By Paolo Cisneros | LiCore AC
Imagine living in Mexico City and having to travel to New York City on business.
Now imagine having to do it using late 19th Century transportation infrastructure.
Instead of a five hour flight, you’re suddenly faced with primitive roads, inflexible rail schedules, glacial travel speeds and lengthy stopovers on your trip across the continent.
Thankfully, today’s travelers don’t have to deal with these hurdles. Regular investments in transportation infrastructure have allowed our global networks of airports, interstate highways and public transit systems to keep pace with technological advances and the needs of the societies they serve.
This strategy of modernizing infrastructure might seem like common sense, but it hasn’t been applied to every system we rely on to live our modern lives. For example, when it comes to generating and delivering electricity, most countries still rely on severely outdated technology. The result: a worsening climate crisis and squandered economic potential.
But all hope is not lost. An emerging set of technologies known as smart grids offer societies a means by which to update their electricity infrastructure and chart a cleaner, more equitable path into the 21st Century.
What are smart grids?
Let’s back up a second.
When someone refers to “the electrical grid,” they’re talking about the network of technologies that allow electricity producers to deliver power to consumers. Even in 2018, most countries still rely on grids that were designed only to transport energy from coal-fired plants to homes and businesses within their service range. It was a simple, one-way transaction from producer to consumer.
While this set-up met the needs of societies in which electricity consumption was fairly modest (think incandescent lights and radios), it leaves much to be desired in an age in which energy consumption varies wildly from user to user (e.g. data centers versus studio apartments). It also fails to account for the fact that regular people can now serve as energy producers rather than just consumers through investments such as rooftop solar panels.
This is where smart grids come in. The term refers to an evolving set of technologies that work in conjunction to allow for two-way communication between electricity producers and consumers. This new world enables utilities to more effectively respond to their customers’ energy needs while also allowing citizens to sell energy back to the grid, knowledgeably manage their electricity consumption and benefit from a more reliable, cleaner system.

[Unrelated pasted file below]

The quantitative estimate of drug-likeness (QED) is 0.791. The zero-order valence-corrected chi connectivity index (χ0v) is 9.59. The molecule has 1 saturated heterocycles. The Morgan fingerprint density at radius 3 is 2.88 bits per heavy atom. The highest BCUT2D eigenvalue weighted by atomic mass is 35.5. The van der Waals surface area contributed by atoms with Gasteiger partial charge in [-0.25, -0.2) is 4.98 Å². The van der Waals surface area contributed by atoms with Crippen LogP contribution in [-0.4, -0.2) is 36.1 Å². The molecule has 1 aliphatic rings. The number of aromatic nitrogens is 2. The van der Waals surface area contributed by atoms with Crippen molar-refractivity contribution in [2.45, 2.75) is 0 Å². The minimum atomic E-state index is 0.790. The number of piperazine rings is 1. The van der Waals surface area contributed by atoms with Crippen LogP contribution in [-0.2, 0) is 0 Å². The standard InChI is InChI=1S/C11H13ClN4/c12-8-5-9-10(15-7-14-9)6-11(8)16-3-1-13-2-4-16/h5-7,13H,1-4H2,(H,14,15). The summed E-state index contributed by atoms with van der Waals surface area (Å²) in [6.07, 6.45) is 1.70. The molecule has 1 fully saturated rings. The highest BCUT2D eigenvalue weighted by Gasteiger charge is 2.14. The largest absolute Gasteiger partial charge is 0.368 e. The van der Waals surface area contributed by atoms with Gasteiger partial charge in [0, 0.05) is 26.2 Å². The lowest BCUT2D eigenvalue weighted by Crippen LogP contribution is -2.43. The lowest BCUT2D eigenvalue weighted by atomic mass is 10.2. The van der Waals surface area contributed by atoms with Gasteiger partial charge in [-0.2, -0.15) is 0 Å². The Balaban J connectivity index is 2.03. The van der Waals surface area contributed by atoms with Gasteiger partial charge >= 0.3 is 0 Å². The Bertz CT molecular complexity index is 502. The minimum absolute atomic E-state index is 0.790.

What is LiCore AC’s role?
By most metrics, smart grids are still in their infancy. Because they seek to respond to the unique needs of producers and consumers in regions with varying natural conditions, political landscapes and electricity needs, they will necessarily consist of many new components — some of which will look and function very differently depending on where in the world they’re deployed.
At LiCore AC, we’re committed to developing technologies that allow for the efficient roll out of smart grid technology in Mexico. We believe strongly that our country’s energy portfolio is crucial to the future wellbeing of our planet. With nearly 130 million residents, Mexico is the world’s 10th largest country. Its size alone lends it credence in influencing world events. What’s more, its natural profile makes it especially well positioned to push the world toward renewable energy.
The LiCore AC team is working to capitalize on these advantages and ensure Mexico plays its proper role in leading the way toward a sustainable energy future.
To highlight just one example, our team is leveraging support from USAID to develop a smart electronic transformer with the potential to replace more traditional models. These devices moderate flows of electricity between power plants and end-users, but outdated technology means a tremendous amount of energy is lost in the process. We’re working to ensure future transformers can handle conventional and renewable sources alike while providing the precise amounts of energy required by end-users.
It is our hope that this technology will one day be integrated into smart grids in Mexico and beyond.
In the meantime, we’ll continue working to develop environmentally sustainable and socially responsible smart grid technologies to help bring global electricity infrastructure fully up to date.